Many therapists share the general stigma that surrounds patients with borderline personality disorder (BPD). Some even avoid working with such patients because of the perception that they are difficult to treat.
As reported in Social Science & Medicine last year, interviews with 22 mental health clinicians in the United States1 suggest that the BPD diagnosis “can sometimes operate as a cue to healthcare providers that they should anticipate this patient will be hard to work with,” and “some providers will avoid working with this patient group,” author Sandra H Sulzer, PhD, an assistant professor of sociology Xavier University in New Orleans, told Psychiatry Advisor. “This creates a series of cracks for patients to fall through–these patients have a medically recognized condition, and yet, they get treated as if they don’t entirely belong in our medical system.”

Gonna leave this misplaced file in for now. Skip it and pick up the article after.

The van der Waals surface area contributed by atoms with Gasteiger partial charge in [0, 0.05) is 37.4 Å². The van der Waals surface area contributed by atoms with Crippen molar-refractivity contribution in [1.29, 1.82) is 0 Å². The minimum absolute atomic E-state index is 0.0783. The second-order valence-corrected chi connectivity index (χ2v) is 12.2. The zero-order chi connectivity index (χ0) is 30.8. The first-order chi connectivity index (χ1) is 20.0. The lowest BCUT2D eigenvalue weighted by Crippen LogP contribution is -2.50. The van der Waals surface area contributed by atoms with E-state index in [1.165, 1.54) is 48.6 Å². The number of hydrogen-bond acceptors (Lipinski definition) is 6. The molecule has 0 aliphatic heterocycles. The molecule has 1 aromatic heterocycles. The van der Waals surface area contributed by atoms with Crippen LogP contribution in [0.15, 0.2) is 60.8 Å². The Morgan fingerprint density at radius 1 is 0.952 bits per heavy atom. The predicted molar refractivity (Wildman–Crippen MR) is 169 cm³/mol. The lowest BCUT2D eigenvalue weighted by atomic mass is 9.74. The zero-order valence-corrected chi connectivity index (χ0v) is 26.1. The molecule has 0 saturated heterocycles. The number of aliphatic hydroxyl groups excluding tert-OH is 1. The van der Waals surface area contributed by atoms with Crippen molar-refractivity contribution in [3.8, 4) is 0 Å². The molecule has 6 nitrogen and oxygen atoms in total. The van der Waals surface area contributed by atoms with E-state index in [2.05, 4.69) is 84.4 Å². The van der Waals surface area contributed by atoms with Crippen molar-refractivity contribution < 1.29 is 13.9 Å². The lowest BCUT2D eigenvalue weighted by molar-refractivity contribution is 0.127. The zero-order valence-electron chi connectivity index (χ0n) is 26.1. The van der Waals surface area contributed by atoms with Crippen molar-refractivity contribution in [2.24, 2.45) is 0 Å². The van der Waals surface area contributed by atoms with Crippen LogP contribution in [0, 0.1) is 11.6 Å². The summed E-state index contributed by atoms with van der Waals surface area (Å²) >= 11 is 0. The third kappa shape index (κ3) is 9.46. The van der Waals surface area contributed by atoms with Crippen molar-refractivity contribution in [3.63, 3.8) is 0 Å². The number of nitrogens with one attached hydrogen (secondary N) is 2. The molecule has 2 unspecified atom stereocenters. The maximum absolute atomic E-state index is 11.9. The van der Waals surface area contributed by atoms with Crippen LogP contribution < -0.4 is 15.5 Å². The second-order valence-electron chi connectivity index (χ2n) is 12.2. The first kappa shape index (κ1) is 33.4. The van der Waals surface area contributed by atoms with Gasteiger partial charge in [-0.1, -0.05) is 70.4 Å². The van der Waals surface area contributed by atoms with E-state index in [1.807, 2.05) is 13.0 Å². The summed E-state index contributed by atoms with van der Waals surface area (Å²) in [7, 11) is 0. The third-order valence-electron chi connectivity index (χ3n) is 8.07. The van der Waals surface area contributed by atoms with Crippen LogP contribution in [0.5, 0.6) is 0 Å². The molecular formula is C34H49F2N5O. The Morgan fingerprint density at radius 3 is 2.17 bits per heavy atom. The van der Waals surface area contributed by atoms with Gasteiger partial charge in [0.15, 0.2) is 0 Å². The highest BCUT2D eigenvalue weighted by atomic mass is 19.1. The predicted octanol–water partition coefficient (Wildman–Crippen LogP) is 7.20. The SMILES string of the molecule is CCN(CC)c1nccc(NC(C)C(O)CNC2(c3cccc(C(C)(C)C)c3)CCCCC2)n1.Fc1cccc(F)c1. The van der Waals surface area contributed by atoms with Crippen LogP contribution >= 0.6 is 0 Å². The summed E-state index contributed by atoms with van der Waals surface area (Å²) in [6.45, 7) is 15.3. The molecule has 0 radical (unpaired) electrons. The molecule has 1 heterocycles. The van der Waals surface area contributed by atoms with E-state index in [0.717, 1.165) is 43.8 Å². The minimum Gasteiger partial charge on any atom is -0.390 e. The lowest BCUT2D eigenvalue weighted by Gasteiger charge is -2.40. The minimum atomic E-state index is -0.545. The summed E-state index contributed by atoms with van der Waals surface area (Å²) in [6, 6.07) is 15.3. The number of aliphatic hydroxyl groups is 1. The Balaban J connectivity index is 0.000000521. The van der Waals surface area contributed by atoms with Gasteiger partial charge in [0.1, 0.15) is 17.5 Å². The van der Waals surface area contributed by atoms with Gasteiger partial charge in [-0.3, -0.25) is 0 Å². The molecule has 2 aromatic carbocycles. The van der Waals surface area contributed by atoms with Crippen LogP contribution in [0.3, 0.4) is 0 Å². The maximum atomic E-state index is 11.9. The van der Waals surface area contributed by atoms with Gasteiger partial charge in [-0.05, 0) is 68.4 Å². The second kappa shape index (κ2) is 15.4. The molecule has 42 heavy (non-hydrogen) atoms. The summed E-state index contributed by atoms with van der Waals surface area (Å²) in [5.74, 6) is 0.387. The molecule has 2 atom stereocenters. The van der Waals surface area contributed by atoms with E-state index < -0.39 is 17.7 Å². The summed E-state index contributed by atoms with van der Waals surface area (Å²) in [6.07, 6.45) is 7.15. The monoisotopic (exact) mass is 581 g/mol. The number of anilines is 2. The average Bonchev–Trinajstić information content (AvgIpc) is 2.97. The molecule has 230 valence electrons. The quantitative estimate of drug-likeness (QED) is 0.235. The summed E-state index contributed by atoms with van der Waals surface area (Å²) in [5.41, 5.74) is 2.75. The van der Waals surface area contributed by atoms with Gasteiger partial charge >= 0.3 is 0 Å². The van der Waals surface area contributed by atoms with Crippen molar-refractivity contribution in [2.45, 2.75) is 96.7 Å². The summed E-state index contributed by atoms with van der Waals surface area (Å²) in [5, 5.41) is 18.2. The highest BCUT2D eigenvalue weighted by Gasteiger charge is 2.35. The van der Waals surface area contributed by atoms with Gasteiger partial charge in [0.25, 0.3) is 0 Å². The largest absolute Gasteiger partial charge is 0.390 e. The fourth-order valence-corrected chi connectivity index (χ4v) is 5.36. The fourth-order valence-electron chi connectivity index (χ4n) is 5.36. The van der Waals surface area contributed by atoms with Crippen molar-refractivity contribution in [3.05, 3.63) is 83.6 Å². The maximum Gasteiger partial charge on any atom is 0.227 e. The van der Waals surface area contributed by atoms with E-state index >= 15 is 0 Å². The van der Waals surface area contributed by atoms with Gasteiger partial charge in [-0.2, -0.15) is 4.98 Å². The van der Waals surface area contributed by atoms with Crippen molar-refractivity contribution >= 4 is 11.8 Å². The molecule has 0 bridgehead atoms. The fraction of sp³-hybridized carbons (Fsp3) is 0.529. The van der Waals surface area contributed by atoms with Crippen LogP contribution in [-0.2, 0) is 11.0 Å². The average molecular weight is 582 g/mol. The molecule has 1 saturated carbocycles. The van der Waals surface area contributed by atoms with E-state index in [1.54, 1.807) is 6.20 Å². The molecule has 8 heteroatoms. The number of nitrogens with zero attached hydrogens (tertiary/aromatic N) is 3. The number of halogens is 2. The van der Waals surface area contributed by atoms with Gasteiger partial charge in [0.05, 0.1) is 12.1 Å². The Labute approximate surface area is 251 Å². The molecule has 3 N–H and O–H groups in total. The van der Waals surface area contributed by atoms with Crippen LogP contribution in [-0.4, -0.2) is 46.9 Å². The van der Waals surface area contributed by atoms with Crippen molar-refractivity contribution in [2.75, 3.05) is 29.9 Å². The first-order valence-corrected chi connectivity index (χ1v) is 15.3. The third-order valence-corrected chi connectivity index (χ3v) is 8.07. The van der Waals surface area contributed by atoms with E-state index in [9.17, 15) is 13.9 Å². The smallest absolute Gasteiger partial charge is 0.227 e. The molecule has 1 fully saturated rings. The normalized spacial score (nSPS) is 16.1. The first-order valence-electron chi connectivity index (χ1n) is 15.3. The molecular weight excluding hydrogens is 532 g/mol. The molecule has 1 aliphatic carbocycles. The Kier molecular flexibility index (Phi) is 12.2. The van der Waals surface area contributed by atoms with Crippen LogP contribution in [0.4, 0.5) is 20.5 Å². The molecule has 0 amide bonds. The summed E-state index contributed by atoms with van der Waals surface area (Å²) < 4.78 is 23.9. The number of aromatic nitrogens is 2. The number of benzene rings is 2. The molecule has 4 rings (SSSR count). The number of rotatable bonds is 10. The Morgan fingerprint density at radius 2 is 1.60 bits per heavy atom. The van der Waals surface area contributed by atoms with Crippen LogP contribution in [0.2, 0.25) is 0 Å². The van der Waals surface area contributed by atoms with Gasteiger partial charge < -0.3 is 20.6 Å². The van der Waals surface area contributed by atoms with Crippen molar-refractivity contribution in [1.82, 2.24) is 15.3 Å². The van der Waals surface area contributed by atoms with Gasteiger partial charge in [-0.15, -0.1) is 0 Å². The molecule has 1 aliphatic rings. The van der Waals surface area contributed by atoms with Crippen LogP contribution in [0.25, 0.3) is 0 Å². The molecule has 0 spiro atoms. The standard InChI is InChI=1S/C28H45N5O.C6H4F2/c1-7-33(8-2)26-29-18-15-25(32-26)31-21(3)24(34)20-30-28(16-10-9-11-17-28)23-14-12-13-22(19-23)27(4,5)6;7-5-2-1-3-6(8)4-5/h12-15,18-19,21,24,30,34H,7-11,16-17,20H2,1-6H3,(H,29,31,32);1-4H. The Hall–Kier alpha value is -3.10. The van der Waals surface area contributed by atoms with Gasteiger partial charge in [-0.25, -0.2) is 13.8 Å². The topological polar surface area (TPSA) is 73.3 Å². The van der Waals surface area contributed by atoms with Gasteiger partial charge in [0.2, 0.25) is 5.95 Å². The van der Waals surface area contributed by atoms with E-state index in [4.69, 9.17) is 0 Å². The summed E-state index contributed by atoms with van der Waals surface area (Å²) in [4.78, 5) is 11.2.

Clinicians may be apprehensive about the level of risk associated with symptoms of BPD, such as non-suicidal self-harm,and suicidal behavior, Shannon Sauer-Zavala, PhD, a research assistant professor at Boston University and director of the Unified Protocol Institute, told Psychiatry Advisor.
Additionally, relationship instability is a feature of BPD, and clinicians may be wary of patients with whom establishing a therapeutic bond could be difficult. They may also hold the mistaken belief that treatment is ineffective for BPD patients. Some providers who do see patients with BPD are not approaching diagnosis and treatment appropriately, recent data suggests.
Research that appeared last year in European Psychiatry investigated how psychiatrists differentiate between bipolar disorder and BPD.2 The results show that in “only a minority of assessments were symptoms of mania or BPD sufficiently assessed to establish the presence or absence of each diagnosis,” the authors wrote. “The absence of reliable diagnostic practice has widespread implications for patient care, service provision and the reliability of clinical case registries.”